Cancer Society’s prostate cancer screening stance labelled ‘fraught with danger’

Conor English, a director at Silvereye Communications and former farming industry heavyweight, was diagnosed with prostate cancer in April 2019.

ROBERT KITCHIN/Stuff

Conor English, a director at Silvereye Communications and former farming industry heavyweight, was diagnosed with prostate cancer in April 2019.

When Conor English turned 50, he, like many men do, turned up to his doc for a warrant of fitness. He discussed getting a PSA test – a routine blood test which helps detect prostate cancer.

But there was no family history – or so he thought – and he had no symptoms, so the test didn’t happen for another four years. By that point, the cancer had spread to his lymph nodes.

English is calling on the Cancer Society to change its stance on PSA testing, which encourages asymptomatic men to “weigh the potential advantages and disadvantages of PSA testing and treatment before deciding whether to proceed”, citing a risk of unneccessary treatment.

English’s plea is backed by the Prostate Cancer Foundation, which says the stance is “fraught with danger” and outdated. More than 650 men in New Zealand die from this type of cancer each year.

READ MORE:
* Facing up to a deadly diagnosis: The men navigating prostate cancer
* Call for prostate cancer screening to save lives and boost equality for Māori men
* Cancer testing appears to be struggling to make up ground lost during Covid-19 lockdown
* Dying man says he should’ve been tested for prostate cancer earlier

STUFF

Prostate cancer is the most commonly diagnosed cancer in men.

“The attitude GPs shouldn’t check men for men for prostate cancer unless they’re symptomatic is one we feel is fraught with danger and carries with it the strong possibilty men will be diagnosed late, their options will be reduced, and their outcomes will be poorer,” foundation chief executive Peter Dickens said.

English stressed he had no animosity towards his GP, but wondered if the invasive surgeries, radiotheraphy and chemotherapy could have been avoided if his prostate had been checked earlier.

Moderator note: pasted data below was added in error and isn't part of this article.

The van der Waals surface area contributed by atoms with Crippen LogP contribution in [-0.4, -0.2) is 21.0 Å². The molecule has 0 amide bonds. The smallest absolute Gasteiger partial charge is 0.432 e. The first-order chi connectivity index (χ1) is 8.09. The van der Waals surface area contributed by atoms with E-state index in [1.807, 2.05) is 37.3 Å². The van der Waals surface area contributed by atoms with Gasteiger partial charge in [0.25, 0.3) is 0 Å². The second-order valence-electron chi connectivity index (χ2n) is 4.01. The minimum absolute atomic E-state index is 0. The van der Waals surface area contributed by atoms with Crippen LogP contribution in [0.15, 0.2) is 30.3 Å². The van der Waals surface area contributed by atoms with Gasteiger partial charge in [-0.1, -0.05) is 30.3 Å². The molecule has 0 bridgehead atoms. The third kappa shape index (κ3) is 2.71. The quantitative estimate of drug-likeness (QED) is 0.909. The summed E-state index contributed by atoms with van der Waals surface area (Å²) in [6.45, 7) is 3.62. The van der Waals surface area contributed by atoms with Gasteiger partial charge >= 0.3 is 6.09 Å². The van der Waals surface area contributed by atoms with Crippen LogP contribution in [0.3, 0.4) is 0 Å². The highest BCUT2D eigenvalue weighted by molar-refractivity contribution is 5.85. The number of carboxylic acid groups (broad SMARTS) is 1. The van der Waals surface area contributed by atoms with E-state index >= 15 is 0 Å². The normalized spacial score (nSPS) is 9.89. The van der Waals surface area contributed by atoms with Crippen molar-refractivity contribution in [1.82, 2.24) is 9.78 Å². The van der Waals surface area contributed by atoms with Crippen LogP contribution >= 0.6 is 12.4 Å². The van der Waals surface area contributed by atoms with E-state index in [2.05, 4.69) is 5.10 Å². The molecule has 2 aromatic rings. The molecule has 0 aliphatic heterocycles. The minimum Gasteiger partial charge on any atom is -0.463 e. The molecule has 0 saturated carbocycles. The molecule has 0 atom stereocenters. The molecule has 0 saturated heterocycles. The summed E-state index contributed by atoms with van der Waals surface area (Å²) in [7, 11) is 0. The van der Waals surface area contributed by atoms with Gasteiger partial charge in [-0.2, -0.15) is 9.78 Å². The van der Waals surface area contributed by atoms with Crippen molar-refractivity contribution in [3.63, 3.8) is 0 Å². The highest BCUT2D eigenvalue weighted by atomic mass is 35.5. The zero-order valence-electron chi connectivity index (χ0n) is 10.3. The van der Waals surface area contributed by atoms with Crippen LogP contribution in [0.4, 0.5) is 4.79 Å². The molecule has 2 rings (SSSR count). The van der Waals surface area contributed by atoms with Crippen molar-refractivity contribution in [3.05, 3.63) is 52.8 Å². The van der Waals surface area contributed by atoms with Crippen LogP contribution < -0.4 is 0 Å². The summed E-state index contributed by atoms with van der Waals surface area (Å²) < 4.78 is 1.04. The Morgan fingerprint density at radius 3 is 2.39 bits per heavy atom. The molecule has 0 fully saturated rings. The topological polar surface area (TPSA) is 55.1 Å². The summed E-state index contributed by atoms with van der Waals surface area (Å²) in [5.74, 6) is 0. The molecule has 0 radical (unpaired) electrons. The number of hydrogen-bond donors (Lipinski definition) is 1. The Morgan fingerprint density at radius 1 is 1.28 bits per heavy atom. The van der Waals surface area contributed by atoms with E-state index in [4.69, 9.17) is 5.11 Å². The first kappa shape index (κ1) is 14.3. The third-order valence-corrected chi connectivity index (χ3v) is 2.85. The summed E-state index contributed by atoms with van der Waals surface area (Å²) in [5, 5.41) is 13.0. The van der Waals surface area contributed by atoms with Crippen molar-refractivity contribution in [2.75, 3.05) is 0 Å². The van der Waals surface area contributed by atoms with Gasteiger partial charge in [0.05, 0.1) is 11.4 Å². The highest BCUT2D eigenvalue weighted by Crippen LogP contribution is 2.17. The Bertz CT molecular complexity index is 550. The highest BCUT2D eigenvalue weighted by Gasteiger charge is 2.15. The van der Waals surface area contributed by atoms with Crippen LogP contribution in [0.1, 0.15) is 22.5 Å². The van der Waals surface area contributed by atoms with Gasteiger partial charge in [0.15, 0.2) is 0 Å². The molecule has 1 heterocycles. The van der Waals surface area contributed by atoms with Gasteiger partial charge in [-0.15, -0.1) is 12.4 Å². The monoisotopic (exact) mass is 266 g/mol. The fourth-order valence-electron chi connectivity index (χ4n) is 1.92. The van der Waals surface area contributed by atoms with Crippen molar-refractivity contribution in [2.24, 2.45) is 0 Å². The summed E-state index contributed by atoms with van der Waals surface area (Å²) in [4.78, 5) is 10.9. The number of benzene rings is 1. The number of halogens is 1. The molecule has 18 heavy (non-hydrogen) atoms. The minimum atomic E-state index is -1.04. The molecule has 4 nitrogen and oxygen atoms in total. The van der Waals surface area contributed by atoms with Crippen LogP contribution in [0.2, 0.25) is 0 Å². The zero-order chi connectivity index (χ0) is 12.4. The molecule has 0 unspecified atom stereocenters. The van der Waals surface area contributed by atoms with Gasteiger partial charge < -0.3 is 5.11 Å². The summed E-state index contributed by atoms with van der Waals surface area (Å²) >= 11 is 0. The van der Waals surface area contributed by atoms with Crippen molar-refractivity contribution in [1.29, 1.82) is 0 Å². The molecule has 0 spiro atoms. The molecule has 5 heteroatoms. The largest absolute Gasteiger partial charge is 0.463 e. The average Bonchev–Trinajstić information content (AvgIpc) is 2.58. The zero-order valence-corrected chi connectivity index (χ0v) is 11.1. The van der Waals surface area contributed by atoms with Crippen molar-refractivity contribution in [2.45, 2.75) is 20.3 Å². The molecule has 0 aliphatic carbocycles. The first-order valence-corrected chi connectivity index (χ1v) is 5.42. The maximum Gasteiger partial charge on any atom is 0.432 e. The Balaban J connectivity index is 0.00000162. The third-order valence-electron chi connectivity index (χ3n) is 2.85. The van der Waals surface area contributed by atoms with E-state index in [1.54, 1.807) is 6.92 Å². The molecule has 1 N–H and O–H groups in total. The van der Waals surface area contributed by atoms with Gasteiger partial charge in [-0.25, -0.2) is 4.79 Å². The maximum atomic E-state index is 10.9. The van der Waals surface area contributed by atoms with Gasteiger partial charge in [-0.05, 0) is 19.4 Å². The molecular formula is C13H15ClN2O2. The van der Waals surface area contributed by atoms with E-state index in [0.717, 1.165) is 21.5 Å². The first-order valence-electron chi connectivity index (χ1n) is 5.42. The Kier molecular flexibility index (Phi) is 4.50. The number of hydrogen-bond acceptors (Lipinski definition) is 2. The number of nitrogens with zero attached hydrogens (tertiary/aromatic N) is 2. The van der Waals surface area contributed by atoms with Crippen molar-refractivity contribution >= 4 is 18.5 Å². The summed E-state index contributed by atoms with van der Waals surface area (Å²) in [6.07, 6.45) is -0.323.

Dickens and the foundation are backing a petition for a centrally funded, risk-based, equitable prostate cancer testing regime, which would see men who have a higher level of Prostate-Specific Antigen more closely monitored.

Peter Dickens, chief executive of the Prostate Cancer Foundation NZ, is backing calls for a prostate cancer screening programme in New Zealand.

Supplied

Peter Dickens, chief executive of the Prostate Cancer Foundation NZ, is backing calls for a prostate cancer screening programme in New Zealand.

New Zealand has three routine cancer screening programmes for breast, bowel and cervical cancers.

The Cancer Society cited the risk of false positives, which can cause anxiety, as well as overtreatment as a “harm of PSA testing”.

“For a screening test to be effective, it needs to be able to identify disease at an early enough stage and impact on deaths from that cancer,” the society’s medical director, oncologist Dr Kate Gregory, said.

It remained unclear whether men who were screened lived longer and for that reason no country in the world had a PSA screening programme, she said.

Cancer Society Medical Director Kate Gregory says it would take a compelling change in science for the society to change its position on PSA testing. (file photo)

BRADEN FASTIER/Stuff

Cancer Society Medical Director Kate Gregory says it would take a compelling change in science for the society to change its position on PSA testing. (file photo)

Since PSA testing arrived in the early 90s, diagnosis of prostate cancer has about tripled, but the death rate has remained stagnant, according to population health Professor Ross Lawrenson, from the University of Waikato.

In a recent webinar organised by the Cancer Society, Lawrenson said half a million PSA tests are done every year – 80 per cent of which were in asymptomatic men, “so can be considered opportunistic screening, or … disorganised screening”.

He did not recommend an organised prostate cancer screening programme in Aotearoa.

Conor English wants the Cancer Society to change its stance on PSA testing - a blood test used to help detect prostate cancer.

ROBERT KITCHIN/Stuff

Conor English wants the Cancer Society to change its stance on PSA testing – a blood test used to help detect prostate cancer.

Gregory said it would take a compelling change in evidence for the society to change its position, such as an international randomised controlled trial or a test that has been shown to be more effective than PSA testing.

English said it was well understood the PSA test was not perfect, but should provide a baseline for further testing – and the Prostate Cancer Foundation agreed.

“We could be sending people to die early needlessly, just because we are not doing a simple blood test,” English said.

“Everyone agrees that the earlier the detection and treatment of cancer, the better the clinical outcome.”

English later found out two relatives had had prostate cancer and said others would be in the same boat, unaware of family history.

“If we can get people talking about PSA testing for prostate cancer round the BBQ and it results in one bloke getting a PSA test and living longer, that’s something we can all be very happy about.”

English remains on hormone treatment and surveillance for his prostate cancer.

Leave a Reply

Your email address will not be published. Required fields are marked *